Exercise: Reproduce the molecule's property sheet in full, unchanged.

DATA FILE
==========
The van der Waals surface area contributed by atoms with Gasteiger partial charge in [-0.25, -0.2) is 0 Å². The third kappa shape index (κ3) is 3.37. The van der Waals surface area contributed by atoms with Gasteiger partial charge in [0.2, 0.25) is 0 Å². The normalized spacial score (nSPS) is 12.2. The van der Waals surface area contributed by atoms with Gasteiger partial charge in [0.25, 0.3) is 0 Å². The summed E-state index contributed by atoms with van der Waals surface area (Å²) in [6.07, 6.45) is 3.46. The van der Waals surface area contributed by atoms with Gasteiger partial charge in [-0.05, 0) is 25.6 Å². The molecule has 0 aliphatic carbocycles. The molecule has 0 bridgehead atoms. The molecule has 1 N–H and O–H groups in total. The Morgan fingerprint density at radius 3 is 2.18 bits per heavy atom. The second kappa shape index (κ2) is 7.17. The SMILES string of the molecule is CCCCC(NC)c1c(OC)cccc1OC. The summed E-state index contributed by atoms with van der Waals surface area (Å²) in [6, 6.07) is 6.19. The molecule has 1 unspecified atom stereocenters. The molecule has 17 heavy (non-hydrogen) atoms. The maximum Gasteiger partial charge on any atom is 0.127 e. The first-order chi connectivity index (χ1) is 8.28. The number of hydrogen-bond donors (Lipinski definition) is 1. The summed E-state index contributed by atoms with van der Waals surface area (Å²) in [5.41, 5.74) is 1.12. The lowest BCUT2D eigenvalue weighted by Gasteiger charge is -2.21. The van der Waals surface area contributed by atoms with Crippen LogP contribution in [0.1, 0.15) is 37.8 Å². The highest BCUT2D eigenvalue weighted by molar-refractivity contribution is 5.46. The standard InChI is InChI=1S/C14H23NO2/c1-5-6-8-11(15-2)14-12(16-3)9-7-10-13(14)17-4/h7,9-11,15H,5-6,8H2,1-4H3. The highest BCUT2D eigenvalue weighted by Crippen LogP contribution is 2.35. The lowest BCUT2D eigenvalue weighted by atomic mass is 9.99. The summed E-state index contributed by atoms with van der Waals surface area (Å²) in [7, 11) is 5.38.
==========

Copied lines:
The van der Waals surface area contributed by atoms with Gasteiger partial charge in [-0.25, -0.2) is 0 Å². The third kappa shape index (κ3) is 3.37. The van der Waals surface area contributed by atoms with Gasteiger partial charge in [0.2, 0.25) is 0 Å². The normalized spacial score (nSPS) is 12.2. The van der Waals surface area contributed by atoms with Gasteiger partial charge in [0.25, 0.3) is 0 Å². The summed E-state index contributed by atoms with van der Waals surface area (Å²) in [6.07, 6.45) is 3.46. The van der Waals surface area contributed by atoms with Gasteiger partial charge in [-0.05, 0) is 25.6 Å². The molecule has 0 aliphatic carbocycles. The molecule has 0 bridgehead atoms. The molecule has 1 N–H and O–H groups in total. The Morgan fingerprint density at radius 3 is 2.18 bits per heavy atom. The second kappa shape index (κ2) is 7.17. The SMILES string of the molecule is CCCCC(NC)c1c(OC)cccc1OC. The summed E-state index contributed by atoms with van der Waals surface area (Å²) in [6, 6.07) is 6.19. The molecule has 1 unspecified atom stereocenters. The molecule has 17 heavy (non-hydrogen) atoms. The maximum Gasteiger partial charge on any atom is 0.127 e. The first-order chi connectivity index (χ1) is 8.28. The number of hydrogen-bond donors (Lipinski definition) is 1. The summed E-state index contributed by atoms with van der Waals surface area (Å²) in [5.41, 5.74) is 1.12. The lowest BCUT2D eigenvalue weighted by Gasteiger charge is -2.21. The van der Waals surface area contributed by atoms with Crippen LogP contribution in [0.1, 0.15) is 37.8 Å². The highest BCUT2D eigenvalue weighted by molar-refractivity contribution is 5.46. The standard InChI is InChI=1S/C14H23NO2/c1-5-6-8-11(15-2)14-12(16-3)9-7-10-13(14)17-4/h7,9-11,15H,5-6,8H2,1-4H3. The highest BCUT2D eigenvalue weighted by Crippen LogP contribution is 2.35. The lowest BCUT2D eigenvalue weighted by atomic mass is 9.99. The summed E-state index contributed by atoms with van der Waals surface area (Å²) in [7, 11) is 5.38.